The outcome and the scope of this election caught pollsters, pundits, experts and the American public by surprise. Below is an election results overview, an in-depth election briefing, including all Iowa results, is also available.
Over the next month, the Davis Brown Government Relations team will analyze the election results with a focus on how the results may impact Iowa employers. The team will share their findings at a client luncheon in December, as well as provide an in-depth regulatory update. For additional details or to reserve your seat, click here.
Election Results Overview
President-elect Trump won with 290 electoral votes (270 needed to win) to Secretary Clinton’s 228 electoral votes. However, Secretary Clinton beat President-elect Trump in the popular vote by over 200,000 votes. This is only the fifth election in history that a president has won the Electoral College but lost the popular vote.
In Iowa, Trump beat Clinton by nearly 10 points, 3 points more than the final polling and a 16 point drop from Obama’s support in 2012. Support for Clinton fell most sharply in the rural areas but also slipped in the urban areas. This margin had major down ballot impacts for Iowa’s Congressional and statehouse races as is evident below.
Congressional and Statehouse
The national Democratic Party picked up seats in both the U.S. House and Senate but not enough to gain control of either chamber.
In Iowa, the Republicans similarly ran the table with President-elect Trump carrying the state, retaining the U.S. Senate seat (Grassley) and three of the four Congressional seats (Blum, King, and Young), increasing their majority in the Iowa House, and taking control of the Iowa Senate by a shocking margin. Congressman Loebsack, the lone Democratic incumbent on the ballot retained his seat as well.
U.S. Senate - Republican Hold
In the U.S. Senate, predictions varied from a Republican hold, to a tie, to a Democratic takeover with a slim margin. It remained a Republican hold. In Iowa, Senator Chuck Grassley defeated former Lt. Governor Patty Judge 60% to 35%. Senator Grassley never trailed in the polls and continued to widen his margin as the campaign went on. Again, the outcome was predictable but the scope, a 25% margin was not.
U.S. House of Representatives-Republican Hold
In the U.S. House of Representatives, it was predicted that House Republicans would lose seats, and they did lose 8 seats, leaving them in control with a margin of 238-193 with some races yet to be called. It was a night for incumbents in Iowa with the GOP successfully defending their three Iowa seats including the First Congressional District which was regarded early on as the Democrats’ best chance for a pick-up in Iowa. Each incumbent won re-election by comfortable margins.
Iowa Congressional District 1-Republican Hold
This race has been on the national target list for Democrats to take back (and the registration was strongly in their favor) but freshman Republican Congressman Blum won by nearly seven points. This seat has long been regarded as a potential strong Democratic seat but with Blum’s re-election and the success of Republican candidates taking state senate seats in this district, that analysis may need to be re-examined.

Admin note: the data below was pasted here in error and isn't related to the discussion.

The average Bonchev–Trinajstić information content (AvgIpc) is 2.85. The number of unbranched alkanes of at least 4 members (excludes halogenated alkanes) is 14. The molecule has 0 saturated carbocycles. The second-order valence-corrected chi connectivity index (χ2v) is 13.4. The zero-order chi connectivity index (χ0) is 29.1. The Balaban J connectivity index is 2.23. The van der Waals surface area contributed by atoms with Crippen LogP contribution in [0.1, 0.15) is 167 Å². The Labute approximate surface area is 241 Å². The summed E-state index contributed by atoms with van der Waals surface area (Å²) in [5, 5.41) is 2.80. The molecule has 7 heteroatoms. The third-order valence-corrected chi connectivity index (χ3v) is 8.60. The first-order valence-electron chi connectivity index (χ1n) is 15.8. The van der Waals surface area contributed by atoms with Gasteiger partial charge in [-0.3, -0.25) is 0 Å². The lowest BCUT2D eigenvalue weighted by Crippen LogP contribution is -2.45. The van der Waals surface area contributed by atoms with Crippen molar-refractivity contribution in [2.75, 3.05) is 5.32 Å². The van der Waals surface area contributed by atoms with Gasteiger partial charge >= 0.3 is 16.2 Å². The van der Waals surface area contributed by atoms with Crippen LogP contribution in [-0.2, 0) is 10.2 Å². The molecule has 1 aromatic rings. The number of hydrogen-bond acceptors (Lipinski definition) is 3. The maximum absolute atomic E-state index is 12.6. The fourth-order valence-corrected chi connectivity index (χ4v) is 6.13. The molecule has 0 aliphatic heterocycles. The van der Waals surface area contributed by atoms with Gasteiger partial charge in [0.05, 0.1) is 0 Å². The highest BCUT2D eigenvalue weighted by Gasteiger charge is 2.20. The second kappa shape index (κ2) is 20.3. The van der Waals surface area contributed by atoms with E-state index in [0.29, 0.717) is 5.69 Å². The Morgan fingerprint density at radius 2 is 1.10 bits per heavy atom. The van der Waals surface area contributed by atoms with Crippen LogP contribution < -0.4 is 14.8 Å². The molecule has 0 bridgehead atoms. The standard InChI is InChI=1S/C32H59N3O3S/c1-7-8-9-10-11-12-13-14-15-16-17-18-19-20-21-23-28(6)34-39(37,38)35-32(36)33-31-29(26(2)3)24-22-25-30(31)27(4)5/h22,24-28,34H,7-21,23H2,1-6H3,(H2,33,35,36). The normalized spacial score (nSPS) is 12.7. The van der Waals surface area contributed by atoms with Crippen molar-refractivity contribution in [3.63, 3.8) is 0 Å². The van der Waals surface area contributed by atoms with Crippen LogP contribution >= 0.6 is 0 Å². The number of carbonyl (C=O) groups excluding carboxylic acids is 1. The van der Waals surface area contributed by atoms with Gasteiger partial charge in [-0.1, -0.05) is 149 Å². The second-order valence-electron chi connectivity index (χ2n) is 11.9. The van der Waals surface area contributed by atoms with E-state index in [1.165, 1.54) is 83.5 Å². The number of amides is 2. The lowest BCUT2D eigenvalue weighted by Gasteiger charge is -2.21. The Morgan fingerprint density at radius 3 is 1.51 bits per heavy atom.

Iowa Congressional District 2-Democrat Hold
Congressman Loebsack won with a comfortable, but closer than expected, margin of six points. For the next Congress, like the last one, Loebsack will be Iowa’s only federally elected Democrat.
Iowa Congressional District 3-Republican Hold
Freshman Congressman David Young successfully defended his seat by defeating Jim Mowrer by 14 points. Congressman Young received widespread support in both the rural and urban parts of this district and Mowrer was unable to secure the needed margin in Polk County. This seat was regarded as winnable by Democrats throughout the campaign.
Iowa Congressional District 4-Republican Hold
Congressman King won re-election to his 8th term in Congress by a margin of 23 points. This is not an uncharacteristic margin for Congressman King who also won a contested Republican primary when he was challenged by state Senator Rick Bertrand.
Iowa House of Representatives-Republican Hold
The House Republicans managed to increase their majority by two seats and now control the chamber 59-41 as the Democrats failed to pick up a single seat. The Republicans won every one of their open seats and 1 Democratic open seat. They were also able to unseat one incumbent, Patti Ruff (HD 56) leading to their 2 seat pick-up. The Republicans successfully fought off vigorous challenges in suburban Des Moines where the Democrats had pinned their hope for the most likely pick-ups.
Iowa Senate-Republican Gain
Going into election night, the open question was whether the Democrats could hold onto the Senate. Conventional wisdom had the Republicans picking up 2-3 seats and taking control of the chamber. As it turned out, the Senate Democrats lost potentially a third of their total members with the Republicans picking up 6 seats, including Senate Majority Leader Gronstal’s. It leaves the Republicans in control of the chamber 29-18 with one independent senator David Johnson (SD 1), one special election scheduled for December to fill the vacancy left by the death of Senator Joe Seng, and one race (SD 42) too close to call.
The biggest surprise came with the defeat of Senator Tom Courtney who, going into this election, was considered safe. This margin is significant not just for the 2017-2018 General Assembly, but given which seats are up for re-election in 2018, it will be very difficult for the Democrats to regain control in the next election cycle.